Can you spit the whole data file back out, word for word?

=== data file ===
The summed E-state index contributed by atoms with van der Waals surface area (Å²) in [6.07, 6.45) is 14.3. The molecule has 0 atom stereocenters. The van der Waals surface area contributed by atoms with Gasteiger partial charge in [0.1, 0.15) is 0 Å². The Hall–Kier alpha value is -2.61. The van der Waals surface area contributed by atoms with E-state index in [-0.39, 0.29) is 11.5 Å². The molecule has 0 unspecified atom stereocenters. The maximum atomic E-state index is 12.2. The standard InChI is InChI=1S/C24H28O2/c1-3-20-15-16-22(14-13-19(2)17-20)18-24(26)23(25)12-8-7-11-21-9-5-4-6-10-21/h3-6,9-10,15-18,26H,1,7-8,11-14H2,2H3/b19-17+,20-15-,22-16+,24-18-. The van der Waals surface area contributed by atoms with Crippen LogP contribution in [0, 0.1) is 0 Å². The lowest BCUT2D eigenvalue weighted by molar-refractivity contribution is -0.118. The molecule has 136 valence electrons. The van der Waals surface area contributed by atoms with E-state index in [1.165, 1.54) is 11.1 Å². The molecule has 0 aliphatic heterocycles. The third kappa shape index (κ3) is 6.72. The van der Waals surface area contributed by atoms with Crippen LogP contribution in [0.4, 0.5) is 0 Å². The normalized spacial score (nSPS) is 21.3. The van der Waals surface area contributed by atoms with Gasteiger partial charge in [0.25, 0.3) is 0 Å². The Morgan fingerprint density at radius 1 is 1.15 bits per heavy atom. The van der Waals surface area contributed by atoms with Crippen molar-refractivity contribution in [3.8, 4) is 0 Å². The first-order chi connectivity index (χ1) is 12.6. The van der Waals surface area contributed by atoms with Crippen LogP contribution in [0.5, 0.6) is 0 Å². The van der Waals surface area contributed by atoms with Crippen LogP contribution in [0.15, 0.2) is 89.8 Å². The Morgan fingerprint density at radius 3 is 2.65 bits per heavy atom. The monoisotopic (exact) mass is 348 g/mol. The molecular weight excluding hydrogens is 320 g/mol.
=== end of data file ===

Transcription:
The summed E-state index contributed by atoms with van der Waals surface area (Å²) in [6.07, 6.45) is 14.3. The molecule has 0 atom stereocenters. The van der Waals surface area contributed by atoms with Gasteiger partial charge in [0.1, 0.15) is 0 Å². The Hall–Kier alpha value is -2.61. The van der Waals surface area contributed by atoms with E-state index in [-0.39, 0.29) is 11.5 Å². The molecule has 0 unspecified atom stereocenters. The maximum atomic E-state index is 12.2. The standard InChI is InChI=1S/C24H28O2/c1-3-20-15-16-22(14-13-19(2)17-20)18-24(26)23(25)12-8-7-11-21-9-5-4-6-10-21/h3-6,9-10,15-18,26H,1,7-8,11-14H2,2H3/b19-17+,20-15-,22-16+,24-18-. The van der Waals surface area contributed by atoms with Crippen LogP contribution in [0, 0.1) is 0 Å². The lowest BCUT2D eigenvalue weighted by molar-refractivity contribution is -0.118. The molecule has 136 valence electrons. The van der Waals surface area contributed by atoms with E-state index in [1.165, 1.54) is 11.1 Å². The molecule has 0 aliphatic heterocycles. The third kappa shape index (κ3) is 6.72. The van der Waals surface area contributed by atoms with Crippen LogP contribution in [0.4, 0.5) is 0 Å². The normalized spacial score (nSPS) is 21.3. The van der Waals surface area contributed by atoms with Gasteiger partial charge in [0.25, 0.3) is 0 Å². The Morgan fingerprint density at radius 1 is 1.15 bits per heavy atom. The van der Waals surface area contributed by atoms with Crippen molar-refractivity contribution in [3.8, 4) is 0 Å². The first-order chi connectivity index (χ1) is 12.6. The van der Waals surface area contributed by atoms with Crippen LogP contribution in [0.5, 0.6) is 0 Å². The van der Waals surface area contributed by atoms with Crippen LogP contribution in [0.15, 0.2) is 89.8 Å². The Morgan fingerprint density at radius 3 is 2.65 bits per heavy atom. The monoisotopic (exact) mass is 348 g/mol. The molecular weight excluding hydrogens is 320 g/mol.